They say this center will have a financial model and not be run on donations. “We have set a target of making all our systems revenue self-sufficient by 2025.”
During the Jashan-e-Rekhta, the visitors showed interest in his work and appreciated the initiative to link calligraphy art with employment.
However, Miles2Smile has many other projects. Some of these are:
250 children from the riot-affected areas of Northeast Delhi study in its school.
45 Rohingya refugee children are studying at the Fatima Al-Fahri Learning Center.
92 people were assisted in the relief and rehabilitation work in Karoli, Rajasthan.
310 people helped in relief and rehabilitation work in Khargaon, Madhya Pradesh
86 people were helped in relief and rehabilitation work in Sendwa, Madhya Pradesh.
132 people helped in relief and rehabilitation work in Jahangirpuri, New Delhi
21 people helped in relief and rehabilitation work in Himmatnagar and Roorkee
In Madrasa Imam Bukhari in Haryana's Nuh, 45 children are memorizing Quran.
In Madrasa Miftah Al-Quran located in Shiv Vihar, New Delhi, 72 children are memorizing.
Perfection of thought.
Aasif Mujtaba with young children
Miles2Smile also connects individuals and communities with decent means of livelihood. Aasif Mujtaba says he wants to participate significantly in the first UN goal of eradicating poverty by 2030.
Aasif Mujtaba says helping others spread the idea that one day when a person is self-sufficient he too can do the same.
Project Putli oversees the education of poor children. The Foundation has developed a massive database that records the number of children who are either victims of communal bias or belong to economically-disadvantaged families.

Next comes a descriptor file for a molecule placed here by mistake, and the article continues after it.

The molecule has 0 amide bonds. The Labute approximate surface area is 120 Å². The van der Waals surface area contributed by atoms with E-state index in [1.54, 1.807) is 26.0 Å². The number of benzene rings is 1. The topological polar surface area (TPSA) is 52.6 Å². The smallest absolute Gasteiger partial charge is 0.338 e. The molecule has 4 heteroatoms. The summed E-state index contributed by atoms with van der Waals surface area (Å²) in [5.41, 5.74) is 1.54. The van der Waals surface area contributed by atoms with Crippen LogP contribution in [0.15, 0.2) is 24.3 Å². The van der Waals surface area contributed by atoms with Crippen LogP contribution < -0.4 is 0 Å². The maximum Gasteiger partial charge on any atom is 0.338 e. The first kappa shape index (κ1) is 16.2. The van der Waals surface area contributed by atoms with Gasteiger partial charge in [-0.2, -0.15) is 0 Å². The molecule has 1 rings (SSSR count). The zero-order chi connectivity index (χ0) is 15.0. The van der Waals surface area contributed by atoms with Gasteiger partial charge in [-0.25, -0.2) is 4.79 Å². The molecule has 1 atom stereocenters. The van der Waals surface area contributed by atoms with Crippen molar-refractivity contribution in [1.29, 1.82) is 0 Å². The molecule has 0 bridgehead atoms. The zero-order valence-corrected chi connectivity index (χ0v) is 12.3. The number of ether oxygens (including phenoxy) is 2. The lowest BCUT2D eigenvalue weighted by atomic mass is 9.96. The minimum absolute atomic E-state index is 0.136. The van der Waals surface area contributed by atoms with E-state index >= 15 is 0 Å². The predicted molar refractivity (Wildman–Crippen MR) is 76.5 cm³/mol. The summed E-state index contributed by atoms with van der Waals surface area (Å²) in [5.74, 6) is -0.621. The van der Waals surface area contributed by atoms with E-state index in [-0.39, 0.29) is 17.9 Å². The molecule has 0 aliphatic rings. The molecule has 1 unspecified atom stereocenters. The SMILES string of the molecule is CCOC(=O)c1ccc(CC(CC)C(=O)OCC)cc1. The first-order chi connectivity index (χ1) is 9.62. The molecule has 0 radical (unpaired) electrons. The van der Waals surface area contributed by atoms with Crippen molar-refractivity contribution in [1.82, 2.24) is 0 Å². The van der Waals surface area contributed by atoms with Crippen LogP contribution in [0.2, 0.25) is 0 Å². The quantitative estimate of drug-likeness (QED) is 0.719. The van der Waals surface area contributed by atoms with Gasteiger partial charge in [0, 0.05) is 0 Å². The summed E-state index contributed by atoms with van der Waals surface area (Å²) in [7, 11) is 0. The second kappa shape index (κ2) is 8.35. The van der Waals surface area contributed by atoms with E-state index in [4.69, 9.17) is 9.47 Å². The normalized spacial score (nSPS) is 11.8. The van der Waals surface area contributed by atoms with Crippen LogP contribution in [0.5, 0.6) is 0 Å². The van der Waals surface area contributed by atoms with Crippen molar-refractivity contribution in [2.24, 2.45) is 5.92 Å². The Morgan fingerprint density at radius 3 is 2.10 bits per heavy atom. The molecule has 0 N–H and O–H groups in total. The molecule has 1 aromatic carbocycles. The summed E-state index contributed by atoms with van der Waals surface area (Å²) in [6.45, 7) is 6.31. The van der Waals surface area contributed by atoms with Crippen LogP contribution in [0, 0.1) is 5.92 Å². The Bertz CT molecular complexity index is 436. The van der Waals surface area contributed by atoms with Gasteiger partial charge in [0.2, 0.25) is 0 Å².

The NGO encourages people to adopt these children for education can be supported. These children, who live with their families, are also taught some vocational courses like coding, robotics, and graphics designing.
Miles2Smile made every effort to bring normalcy to the lives of Rohingya refugees by providing them with all the necessary equipment and rebuilding their houses and shops for them. Wherein arrange for education for their children so that their future is not bleak.
Aasif Mujtaba says, "In August 2020, after the violence and the lockdown, I met a few families who could not afford their children's education because of the 'double whammy'. When volunteers came to conduct surveys we dot a list of 80 children.
Aasif Mujtaba while talking to 'Awaz-the Voice' said that his NGO wanted to start a study point in Shiv Vihar, but then they took a private school 'Sunrise Public School' in Loni on lease in November 2020.
The school started with 80 children and has grown to 500 students in the last two years. Most of them are from the riot-affected areas and those from the neighbouring areas, According to Mujtaba, 22 students were orphaned during the riots.
The school educates children from Nursery to Class 8, after which the Foundation either helps them get admission to a government school or bears the cost of their education in a private school.